2. Just Passing Through says:

      Pretty sure you’d need a beard to be a member of the Greybeards.

      1. Humanoid says:

        Or be named Beard, just like the entry requirements for ZZ Top.

      2. hborrgg says:

        Oh, and just because they’re ladies they’re not allowed to have beards?

        1. Corpital says:

          Of course they are! Ever looked at the randomly generated Draugr? There are quite a few female Draugr with beards.

    3. ET says:

      Wait, hold on.
      I randomly stumbled into some kind of Stormcloak camp near Riverwood, and there was at least one woman, and possibly a near-even number of them.
      Do the Stormcloaks later in the game appear as only men?

      1. Humanoid says:

        I assumed it was in reference to the Stormcloaks who could shout. Which in hindsight is a pretty small subset.

        1. Moddington says:

          It was probably meant to refer to Ulfric Stormcloak, not the Stormcloaks in general.

  12. anaphysik says:

    The crotch-thrust shout is the complicated “Bau Chik Ah Wau Wah.”

    1. ET says:

      That’s the sexy crotch thrust shout, which for obvious reasons, needs to be more complicated.
      The boisterous crotch thrust shout is just “Yeh Boo Yah”. :P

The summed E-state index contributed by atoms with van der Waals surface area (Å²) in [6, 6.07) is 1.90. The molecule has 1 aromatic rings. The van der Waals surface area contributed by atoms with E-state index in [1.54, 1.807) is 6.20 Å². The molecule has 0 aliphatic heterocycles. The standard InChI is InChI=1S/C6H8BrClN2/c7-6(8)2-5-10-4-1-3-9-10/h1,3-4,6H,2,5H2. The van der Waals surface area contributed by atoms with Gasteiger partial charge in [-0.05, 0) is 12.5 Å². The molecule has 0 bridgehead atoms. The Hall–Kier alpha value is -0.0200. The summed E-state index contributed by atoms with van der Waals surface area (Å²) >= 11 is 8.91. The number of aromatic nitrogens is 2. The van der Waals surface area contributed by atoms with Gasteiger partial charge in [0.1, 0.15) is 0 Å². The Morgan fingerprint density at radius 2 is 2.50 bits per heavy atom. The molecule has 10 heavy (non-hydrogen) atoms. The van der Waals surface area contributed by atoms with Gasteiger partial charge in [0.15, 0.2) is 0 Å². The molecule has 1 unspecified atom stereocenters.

13. Aaron says:

    as some one who spent nearly a decade in fast food kitchens i found the grill skillz video horrifyingly amusing

    also the idea of taking a troll on in hand to hand combat just seems wrong, unless they are of the internet variety

    1. Humanoid says:

      As someone who’s never worked in such a kitchen, I was amused but also now fully confident I now have the skills to do the job if I ever wanted a new challenge in my career. It’s entertaining and informative in the way that the Greybeards were neither. Now if the Greybeards had delivered the tutorial in rap format…

      P.S. That troll was asking to be suplexed. Also, Metro 2033 health kits on full display there.

      1. bucaneer says:

        No matter what kind of job you may be applying for, always make sure you have “watched Grill Skillz video” listed in your CV. Employment guaranteed.

  14. Grudgeal says:

    Brian Blessed would make an incredible employee coordinator if they allowed him to make the speeches in his Vultan persona.

    1. Paul Spooner says:


  15. If it’s mentioned in this episode (I’m still in the middle of it) or before, I apologize for not noticing, but has anyone noted that the build Josh is going for has an actual name?

    Apparently, being a Khajiit that focuses on unarmed combat is called a “Punchcat.”

    The more you know… *STAR*

  16. Rodyle says:

    Sorry, but magic shitty? In my experience, as soon as you reach the talent which makes your spells stun enemies, the game becomes ridiculously easy.

    1. Humanoid says:

      About as ridiculously easy as the other paths, just about an order of magnitude more time consuming.

      1. Michael says:

        Enchanting your gear to provide a 100% cost reduction to destruction spells and then spamming the wall of fire/frost/lighting spells as direct damage worked pretty well… Of course, they consume magicka at a ludicrous rate, so you really need maxed out enchanting to make it viable.

      2. Rodyle says:

        Yeah, okay. That’s true. However, I felt much more underpowered as a sneaky bow user than as a mage, especially on lower levels.

        1. Michael says:

          Stealth Builds are weird in Skyrim… and also fragile, though that’s been true in every Elder Scrolls game I’ve played.